January ushers in deep, dark, cold winter days in my neck of the woods. Once snow is on the ground our proximity to the mighty Colorado puts us in the path of her river generated fog bank. Silently engulfing us during the night and covering everything in a layer of hoarfrost. By morning it’s a wonderland of mist and white tree branches that dissolve the moment the sun penetrates, filling the air with tiny, sparkling crystals, or shards of snow, depending on how heavy the frost.
These temperature inversions bring lots of extra labor, keeping water tanks free of ice chief among them! Managing ice starts to feel like a full time job. It’s too cold, the footing too dicey to ask the horses to do much other than focus on eating and staying warm. This is the season that calls us to hibernate and pay attention to surviving. It’s the time of year to store up our energy in preparation for the labor of spring planting. It’s a good time to remember that stillness can be a movement too.
I like to follow the horse’s lead and listen to the call of the seasons. Winter naturally offers opportunities to take a break from strict training regimes and conserve our energy. When it’s warm enough we bask together in the sunlight and breathe the crisp air together. If I touch them while I breathe, the movement of my breath can move my horse’s body. Tiny movements that gently bring cold, stiff, aging joints to life. Firing those small skeletal muscles around joints to remind them their job is to stabilize and perceive subtle changes in environment, the better for navigating the slick terrain. Excess tension melts away and we both breathe easier.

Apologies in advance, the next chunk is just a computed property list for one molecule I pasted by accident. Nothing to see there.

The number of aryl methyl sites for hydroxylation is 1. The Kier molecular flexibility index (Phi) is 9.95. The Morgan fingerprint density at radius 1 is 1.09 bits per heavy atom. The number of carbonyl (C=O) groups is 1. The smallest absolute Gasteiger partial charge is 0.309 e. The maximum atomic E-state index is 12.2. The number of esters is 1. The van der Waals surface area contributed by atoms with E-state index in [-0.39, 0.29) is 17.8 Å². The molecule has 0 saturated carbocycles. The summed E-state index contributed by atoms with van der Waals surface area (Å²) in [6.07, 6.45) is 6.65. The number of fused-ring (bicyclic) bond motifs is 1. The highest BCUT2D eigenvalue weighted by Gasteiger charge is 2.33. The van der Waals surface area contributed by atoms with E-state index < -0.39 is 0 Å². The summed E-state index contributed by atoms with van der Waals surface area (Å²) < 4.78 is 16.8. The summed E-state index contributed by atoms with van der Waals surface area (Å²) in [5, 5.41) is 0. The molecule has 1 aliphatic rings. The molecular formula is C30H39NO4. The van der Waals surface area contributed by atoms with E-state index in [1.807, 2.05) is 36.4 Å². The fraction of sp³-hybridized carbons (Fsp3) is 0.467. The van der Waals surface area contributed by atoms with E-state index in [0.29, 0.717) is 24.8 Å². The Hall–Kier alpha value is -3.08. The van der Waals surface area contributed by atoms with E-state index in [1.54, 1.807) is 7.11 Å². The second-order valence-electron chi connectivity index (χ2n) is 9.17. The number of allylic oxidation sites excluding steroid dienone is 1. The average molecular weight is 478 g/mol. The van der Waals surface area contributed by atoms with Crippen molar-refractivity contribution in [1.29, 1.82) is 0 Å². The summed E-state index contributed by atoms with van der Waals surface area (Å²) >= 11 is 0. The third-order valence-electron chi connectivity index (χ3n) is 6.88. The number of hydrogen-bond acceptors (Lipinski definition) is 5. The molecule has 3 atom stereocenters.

I got rid of my coffee table in my living room. My floor is covered in blankets, with rollers, pillows and bolsters – even an array of rocks to use as stimulation for my feet or weights to lift. Getting up and down off the floor, finding positions to lie in that allow excess tension to melt from my winter tired body.
Melting is a movement too.
Have you allowed yourself to succumb to the call to hibernate this winter?